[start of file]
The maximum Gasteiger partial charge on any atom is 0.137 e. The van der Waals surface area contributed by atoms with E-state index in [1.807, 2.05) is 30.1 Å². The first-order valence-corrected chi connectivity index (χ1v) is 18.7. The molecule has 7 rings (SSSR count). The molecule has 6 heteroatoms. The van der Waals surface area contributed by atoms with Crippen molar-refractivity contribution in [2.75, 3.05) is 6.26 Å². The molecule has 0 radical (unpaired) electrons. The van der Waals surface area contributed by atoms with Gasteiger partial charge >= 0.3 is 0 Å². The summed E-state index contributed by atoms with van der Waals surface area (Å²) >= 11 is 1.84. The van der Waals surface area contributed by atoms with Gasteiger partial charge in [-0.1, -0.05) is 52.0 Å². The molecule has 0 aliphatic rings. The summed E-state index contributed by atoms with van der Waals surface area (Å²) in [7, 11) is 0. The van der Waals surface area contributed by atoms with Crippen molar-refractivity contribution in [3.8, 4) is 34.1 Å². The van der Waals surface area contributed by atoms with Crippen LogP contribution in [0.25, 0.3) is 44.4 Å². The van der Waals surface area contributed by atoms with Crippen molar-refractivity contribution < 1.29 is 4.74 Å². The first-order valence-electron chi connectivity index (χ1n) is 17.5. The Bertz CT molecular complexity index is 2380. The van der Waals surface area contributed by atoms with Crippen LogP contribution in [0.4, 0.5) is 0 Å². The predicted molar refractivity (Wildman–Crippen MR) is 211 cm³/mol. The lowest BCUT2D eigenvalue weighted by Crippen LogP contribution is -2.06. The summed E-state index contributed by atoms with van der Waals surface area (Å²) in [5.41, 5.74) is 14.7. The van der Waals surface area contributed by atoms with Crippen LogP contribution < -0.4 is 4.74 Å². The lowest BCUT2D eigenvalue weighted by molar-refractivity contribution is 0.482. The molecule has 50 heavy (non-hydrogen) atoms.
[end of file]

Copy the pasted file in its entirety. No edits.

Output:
The maximum Gasteiger partial charge on any atom is 0.137 e. The van der Waals surface area contributed by atoms with E-state index in [1.807, 2.05) is 30.1 Å². The first-order valence-corrected chi connectivity index (χ1v) is 18.7. The molecule has 7 rings (SSSR count). The molecule has 6 heteroatoms. The van der Waals surface area contributed by atoms with Crippen molar-refractivity contribution in [2.75, 3.05) is 6.26 Å². The molecule has 0 radical (unpaired) electrons. The van der Waals surface area contributed by atoms with Gasteiger partial charge >= 0.3 is 0 Å². The summed E-state index contributed by atoms with van der Waals surface area (Å²) >= 11 is 1.84. The van der Waals surface area contributed by atoms with Gasteiger partial charge in [-0.1, -0.05) is 52.0 Å². The molecule has 0 aliphatic rings. The summed E-state index contributed by atoms with van der Waals surface area (Å²) in [7, 11) is 0. The van der Waals surface area contributed by atoms with Crippen molar-refractivity contribution in [3.8, 4) is 34.1 Å². The van der Waals surface area contributed by atoms with Crippen LogP contribution in [0.25, 0.3) is 44.4 Å². The van der Waals surface area contributed by atoms with Crippen molar-refractivity contribution < 1.29 is 4.74 Å². The first-order valence-electron chi connectivity index (χ1n) is 17.5. The Bertz CT molecular complexity index is 2380. The van der Waals surface area contributed by atoms with Crippen LogP contribution in [0.4, 0.5) is 0 Å². The predicted molar refractivity (Wildman–Crippen MR) is 211 cm³/mol. The lowest BCUT2D eigenvalue weighted by Crippen LogP contribution is -2.06. The summed E-state index contributed by atoms with van der Waals surface area (Å²) in [5.41, 5.74) is 14.7. The van der Waals surface area contributed by atoms with Crippen LogP contribution < -0.4 is 4.74 Å². The lowest BCUT2D eigenvalue weighted by molar-refractivity contribution is 0.482. The molecule has 50 heavy (non-hydrogen) atoms.